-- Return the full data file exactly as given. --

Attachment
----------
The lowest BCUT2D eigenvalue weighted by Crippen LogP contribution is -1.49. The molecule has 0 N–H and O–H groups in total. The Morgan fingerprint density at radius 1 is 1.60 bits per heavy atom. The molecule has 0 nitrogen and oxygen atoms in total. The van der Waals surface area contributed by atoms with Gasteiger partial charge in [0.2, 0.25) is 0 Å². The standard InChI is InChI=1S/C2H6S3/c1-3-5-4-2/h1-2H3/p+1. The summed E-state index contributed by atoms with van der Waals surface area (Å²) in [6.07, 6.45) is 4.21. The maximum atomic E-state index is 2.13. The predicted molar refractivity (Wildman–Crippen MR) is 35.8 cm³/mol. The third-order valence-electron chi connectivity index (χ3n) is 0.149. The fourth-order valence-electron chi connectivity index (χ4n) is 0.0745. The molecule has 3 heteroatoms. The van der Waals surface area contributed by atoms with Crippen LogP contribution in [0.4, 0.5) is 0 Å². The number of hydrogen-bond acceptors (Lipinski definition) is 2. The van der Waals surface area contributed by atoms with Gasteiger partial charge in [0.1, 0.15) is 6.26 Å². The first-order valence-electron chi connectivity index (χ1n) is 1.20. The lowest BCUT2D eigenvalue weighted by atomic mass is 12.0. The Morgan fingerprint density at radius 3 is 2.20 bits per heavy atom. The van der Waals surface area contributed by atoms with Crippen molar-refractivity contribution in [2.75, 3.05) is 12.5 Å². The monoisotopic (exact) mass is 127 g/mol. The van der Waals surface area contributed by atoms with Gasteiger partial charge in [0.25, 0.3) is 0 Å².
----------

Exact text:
The lowest BCUT2D eigenvalue weighted by Crippen LogP contribution is -1.49. The molecule has 0 N–H and O–H groups in total. The Morgan fingerprint density at radius 1 is 1.60 bits per heavy atom. The molecule has 0 nitrogen and oxygen atoms in total. The van der Waals surface area contributed by atoms with Gasteiger partial charge in [0.2, 0.25) is 0 Å². The standard InChI is InChI=1S/C2H6S3/c1-3-5-4-2/h1-2H3/p+1. The summed E-state index contributed by atoms with van der Waals surface area (Å²) in [6.07, 6.45) is 4.21. The maximum atomic E-state index is 2.13. The predicted molar refractivity (Wildman–Crippen MR) is 35.8 cm³/mol. The third-order valence-electron chi connectivity index (χ3n) is 0.149. The fourth-order valence-electron chi connectivity index (χ4n) is 0.0745. The molecule has 3 heteroatoms. The van der Waals surface area contributed by atoms with Crippen LogP contribution in [0.4, 0.5) is 0 Å². The number of hydrogen-bond acceptors (Lipinski definition) is 2. The van der Waals surface area contributed by atoms with Gasteiger partial charge in [0.1, 0.15) is 6.26 Å². The first-order valence-electron chi connectivity index (χ1n) is 1.20. The lowest BCUT2D eigenvalue weighted by atomic mass is 12.0. The Morgan fingerprint density at radius 3 is 2.20 bits per heavy atom. The van der Waals surface area contributed by atoms with Crippen molar-refractivity contribution in [2.75, 3.05) is 12.5 Å². The monoisotopic (exact) mass is 127 g/mol. The van der Waals surface area contributed by atoms with Gasteiger partial charge in [0.25, 0.3) is 0 Å².